She was born to help the less fortunate – striving to help those in need was her vocation – and the outpouring of grief amongst her Batley & Spen constitutents, and politicians around the world, spoke volumes about her impact before her life was ended so senselessly outside her surgery.
A true politician of the people, she was equally at home championing all those community causes close to her heart or speaking with eloquence, insight and passion on the floor of the House of Commons where her reasoned words on a range of subjects – not least foreign affairs after a distinguished career as aid charity Oxfam’s head of campaigns – had earned the respect of friends and foes alike.
Fun-loving, she was incredibly proud of the fact that she and her young family lived on a houseboat when in London – one of the most endearing images is the one posted on Twitter by her heartbroken husband Brendan of his late wife, who was due to celebrate her 42nd birthday next Wednesday, with a wide smile as she posed by the vessel.
The first serving British MP to be killed since 1990 when the IRA Troubles were at their height, these events – thankfully rare – are an awful reminder about the day-to-day vulnerability of politicians in an open and accountable democracy, as two little children come to terms with the fact that their Mum will not be coming home.
Only those involved in defence and national security matters receive armed protection as a matter of course and it would be deeply regrettable if public servants became less accessible as a consequence of this awful attack outside Birstall Library.
As emotional vigils were held in Jo’s memory, it goes without saying that these personal protection arrangements need reviewing urgently. Furthermore serious questions need to be asked about her alleged assailant’s motivation and how they were able to have such dangerous weapons in their possession as they mingled with market day shoppers – just how and why could such a popular politician be killed in the prime of her life?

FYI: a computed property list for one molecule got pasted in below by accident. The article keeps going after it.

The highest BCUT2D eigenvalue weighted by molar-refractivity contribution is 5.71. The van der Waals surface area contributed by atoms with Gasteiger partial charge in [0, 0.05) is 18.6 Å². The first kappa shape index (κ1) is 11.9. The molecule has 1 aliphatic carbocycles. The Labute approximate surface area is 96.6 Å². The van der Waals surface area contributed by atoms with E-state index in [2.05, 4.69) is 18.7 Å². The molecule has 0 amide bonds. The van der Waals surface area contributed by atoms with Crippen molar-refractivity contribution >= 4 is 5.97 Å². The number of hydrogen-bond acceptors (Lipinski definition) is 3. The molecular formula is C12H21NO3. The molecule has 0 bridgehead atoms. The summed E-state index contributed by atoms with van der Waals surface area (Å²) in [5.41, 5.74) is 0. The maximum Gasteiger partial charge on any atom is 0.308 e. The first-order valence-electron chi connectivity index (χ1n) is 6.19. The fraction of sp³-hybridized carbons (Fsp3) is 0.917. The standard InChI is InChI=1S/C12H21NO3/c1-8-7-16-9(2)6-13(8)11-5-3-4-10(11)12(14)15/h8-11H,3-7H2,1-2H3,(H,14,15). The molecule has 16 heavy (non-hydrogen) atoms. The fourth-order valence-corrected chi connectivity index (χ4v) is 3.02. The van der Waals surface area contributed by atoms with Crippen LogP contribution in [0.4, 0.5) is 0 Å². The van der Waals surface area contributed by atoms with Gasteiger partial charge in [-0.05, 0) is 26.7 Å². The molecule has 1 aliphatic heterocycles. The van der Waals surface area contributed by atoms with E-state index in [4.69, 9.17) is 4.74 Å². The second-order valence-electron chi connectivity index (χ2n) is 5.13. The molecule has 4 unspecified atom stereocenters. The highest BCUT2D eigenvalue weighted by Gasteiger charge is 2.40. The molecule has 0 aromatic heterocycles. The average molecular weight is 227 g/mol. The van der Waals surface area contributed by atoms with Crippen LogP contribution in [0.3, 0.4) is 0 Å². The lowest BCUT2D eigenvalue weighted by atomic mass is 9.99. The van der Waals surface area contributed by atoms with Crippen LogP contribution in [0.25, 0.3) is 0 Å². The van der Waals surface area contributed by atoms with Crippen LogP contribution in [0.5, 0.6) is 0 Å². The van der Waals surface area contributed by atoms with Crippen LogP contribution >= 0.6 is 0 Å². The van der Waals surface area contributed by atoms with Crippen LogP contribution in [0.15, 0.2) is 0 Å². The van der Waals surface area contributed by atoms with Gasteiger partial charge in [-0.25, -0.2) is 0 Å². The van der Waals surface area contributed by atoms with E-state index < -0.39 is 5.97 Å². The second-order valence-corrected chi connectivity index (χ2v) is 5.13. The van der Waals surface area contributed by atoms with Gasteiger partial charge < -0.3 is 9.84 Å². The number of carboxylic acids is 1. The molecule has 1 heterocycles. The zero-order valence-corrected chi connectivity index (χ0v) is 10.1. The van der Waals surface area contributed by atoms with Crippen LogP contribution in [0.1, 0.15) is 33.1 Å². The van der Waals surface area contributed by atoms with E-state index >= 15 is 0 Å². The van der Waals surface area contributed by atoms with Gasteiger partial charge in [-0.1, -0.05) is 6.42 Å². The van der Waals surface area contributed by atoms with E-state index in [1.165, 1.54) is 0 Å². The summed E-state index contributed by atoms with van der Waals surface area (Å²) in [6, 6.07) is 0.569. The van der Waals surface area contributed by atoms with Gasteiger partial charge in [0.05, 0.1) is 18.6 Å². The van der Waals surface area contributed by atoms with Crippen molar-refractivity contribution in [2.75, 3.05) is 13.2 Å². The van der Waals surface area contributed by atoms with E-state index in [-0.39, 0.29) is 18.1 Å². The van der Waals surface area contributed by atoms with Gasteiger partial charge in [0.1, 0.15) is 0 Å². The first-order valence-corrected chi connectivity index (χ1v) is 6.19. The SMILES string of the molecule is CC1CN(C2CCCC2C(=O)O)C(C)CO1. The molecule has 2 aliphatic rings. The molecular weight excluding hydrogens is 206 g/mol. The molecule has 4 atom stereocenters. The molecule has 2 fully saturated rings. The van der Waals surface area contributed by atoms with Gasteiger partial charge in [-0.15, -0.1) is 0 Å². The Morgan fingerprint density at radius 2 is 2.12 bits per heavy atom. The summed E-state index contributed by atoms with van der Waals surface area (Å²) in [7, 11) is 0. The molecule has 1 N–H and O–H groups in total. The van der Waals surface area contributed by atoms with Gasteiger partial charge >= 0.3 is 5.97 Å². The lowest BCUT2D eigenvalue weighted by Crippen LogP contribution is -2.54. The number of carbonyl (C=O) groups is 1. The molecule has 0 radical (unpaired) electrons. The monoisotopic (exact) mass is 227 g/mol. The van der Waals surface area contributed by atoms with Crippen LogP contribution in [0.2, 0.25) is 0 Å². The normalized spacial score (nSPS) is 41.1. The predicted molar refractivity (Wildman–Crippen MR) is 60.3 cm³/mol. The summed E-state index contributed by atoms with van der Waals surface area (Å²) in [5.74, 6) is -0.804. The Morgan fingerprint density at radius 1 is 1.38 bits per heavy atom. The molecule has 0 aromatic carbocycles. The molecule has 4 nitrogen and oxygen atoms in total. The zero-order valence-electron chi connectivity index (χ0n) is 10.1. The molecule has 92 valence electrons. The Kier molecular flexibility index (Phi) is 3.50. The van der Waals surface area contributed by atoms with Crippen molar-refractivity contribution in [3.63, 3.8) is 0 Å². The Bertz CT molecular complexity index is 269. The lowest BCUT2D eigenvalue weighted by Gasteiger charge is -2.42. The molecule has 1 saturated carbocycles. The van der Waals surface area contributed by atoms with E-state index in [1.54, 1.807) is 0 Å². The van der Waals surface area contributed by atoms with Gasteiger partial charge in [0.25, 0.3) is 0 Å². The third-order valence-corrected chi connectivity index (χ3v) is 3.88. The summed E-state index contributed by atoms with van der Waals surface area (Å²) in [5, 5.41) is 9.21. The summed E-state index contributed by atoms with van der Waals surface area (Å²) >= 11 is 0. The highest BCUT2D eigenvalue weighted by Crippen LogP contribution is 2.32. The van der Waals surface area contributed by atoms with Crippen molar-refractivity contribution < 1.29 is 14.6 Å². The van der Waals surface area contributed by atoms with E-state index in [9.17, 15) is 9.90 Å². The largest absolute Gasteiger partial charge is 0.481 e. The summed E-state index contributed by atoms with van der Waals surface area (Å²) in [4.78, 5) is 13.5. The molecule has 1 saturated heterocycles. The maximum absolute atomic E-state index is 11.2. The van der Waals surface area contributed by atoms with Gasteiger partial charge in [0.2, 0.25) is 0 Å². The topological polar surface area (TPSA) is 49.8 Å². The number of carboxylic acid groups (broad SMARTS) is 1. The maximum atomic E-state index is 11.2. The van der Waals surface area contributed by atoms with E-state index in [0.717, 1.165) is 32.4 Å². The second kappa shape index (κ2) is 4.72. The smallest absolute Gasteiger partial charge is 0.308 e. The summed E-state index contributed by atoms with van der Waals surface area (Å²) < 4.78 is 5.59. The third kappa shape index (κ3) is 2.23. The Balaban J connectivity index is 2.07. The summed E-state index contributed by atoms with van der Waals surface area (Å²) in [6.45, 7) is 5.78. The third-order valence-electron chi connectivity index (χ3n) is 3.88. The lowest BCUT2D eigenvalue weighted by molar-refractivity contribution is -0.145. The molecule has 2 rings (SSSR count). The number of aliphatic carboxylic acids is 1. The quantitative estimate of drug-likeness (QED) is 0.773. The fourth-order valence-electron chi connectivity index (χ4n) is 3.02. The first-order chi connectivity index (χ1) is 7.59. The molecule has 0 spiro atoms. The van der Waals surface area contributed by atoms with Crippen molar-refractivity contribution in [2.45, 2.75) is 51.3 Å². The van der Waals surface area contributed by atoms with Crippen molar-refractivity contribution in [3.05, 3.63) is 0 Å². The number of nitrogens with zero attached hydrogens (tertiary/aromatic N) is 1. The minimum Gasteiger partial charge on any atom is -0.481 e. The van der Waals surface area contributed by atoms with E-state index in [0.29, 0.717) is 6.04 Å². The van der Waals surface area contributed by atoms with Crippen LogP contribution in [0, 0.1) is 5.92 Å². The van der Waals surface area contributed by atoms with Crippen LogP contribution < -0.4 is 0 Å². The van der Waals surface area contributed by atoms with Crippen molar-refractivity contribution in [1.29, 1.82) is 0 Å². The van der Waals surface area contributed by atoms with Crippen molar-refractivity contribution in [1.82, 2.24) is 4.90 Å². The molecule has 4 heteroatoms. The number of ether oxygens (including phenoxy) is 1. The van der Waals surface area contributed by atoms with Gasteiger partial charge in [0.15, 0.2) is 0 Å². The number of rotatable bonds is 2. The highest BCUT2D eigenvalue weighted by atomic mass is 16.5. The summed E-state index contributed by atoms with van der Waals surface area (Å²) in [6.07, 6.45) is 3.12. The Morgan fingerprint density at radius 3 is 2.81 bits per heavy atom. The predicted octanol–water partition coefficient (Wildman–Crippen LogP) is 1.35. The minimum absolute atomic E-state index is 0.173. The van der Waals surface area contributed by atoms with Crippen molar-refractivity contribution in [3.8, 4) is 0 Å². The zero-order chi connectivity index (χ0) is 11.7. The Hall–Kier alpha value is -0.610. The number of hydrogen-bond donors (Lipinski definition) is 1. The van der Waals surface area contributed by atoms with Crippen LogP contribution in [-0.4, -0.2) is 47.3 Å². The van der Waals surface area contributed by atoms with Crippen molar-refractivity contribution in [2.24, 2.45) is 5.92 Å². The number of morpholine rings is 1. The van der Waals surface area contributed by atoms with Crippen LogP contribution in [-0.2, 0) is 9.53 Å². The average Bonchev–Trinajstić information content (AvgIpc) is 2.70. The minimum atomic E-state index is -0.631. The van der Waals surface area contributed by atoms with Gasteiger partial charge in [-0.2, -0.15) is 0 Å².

At such a dispiriting time for politics when the relationship between Westminster and the electorate is so strained, these questions are even more fraught – and difficult – because Jo Cox was one of the new generation of MPs striving to rebuild the trust broken by others.
This was illustrated by the poignancy of the tributes from Jo’s constituents as they spoke, movingly, about a vibrant politician who genuinely shared their concerns and was committed to fighting injustice and discrimination.
Born in Batley, and educated at Heckmondwike Grammar School and Cambridge University, this job was tailor-made for Jo after her previous valuable experience campaigning for Oxfam.
On an otherwise difficult night for Labour last May, the pride of this ‘local lass’ was self-evident when she increased Labour’s majority – testament to her broad appeal – and she soon made her mark at Westminster with a succession of speeches and interventions brimming with conviction.
Her first question was on the challenging issue of mental health, while her maiden speech made reference to her constituency having “some of the best fish and chip shops in the country, and some of the best curries in the world” before concluding: “I am Batley and Spen born and bred, and I could not be prouder of that. I am proud that I was made in Yorkshire and I am proud of the things we make in Yorkshire.”
Her later interventions continued in a similar vein. She was a MP prepared to challenge conventional orthodoxy, not least in her refusal to rule out further military intervention in Syria and only last week she made a passionate and cogent defence of immigration in The Yorkshire Post.
A rising star who will now never fulfil her potential – Jo Cox dreamt of being Prime Minister – the brave, courageous and heartfelt statement of her grief-stricken husband should now stand as a permanent tribute as politicians remember this irreplaceable MP and reflect on how they conduct daily debate. “She would have wanted two things above all else to happen now, one that our precious children are bathed in love and two, that we all unite to fight against the hatred that killed her. Hate doesn’t have a creed, race or religion, it is poisonous,” he said.
The wisest of words, spoken on the most difficult of days, they epitomise a daughter, mother, politician and humanitarian who truly strived to do her best for everyone she came across in her all too short life.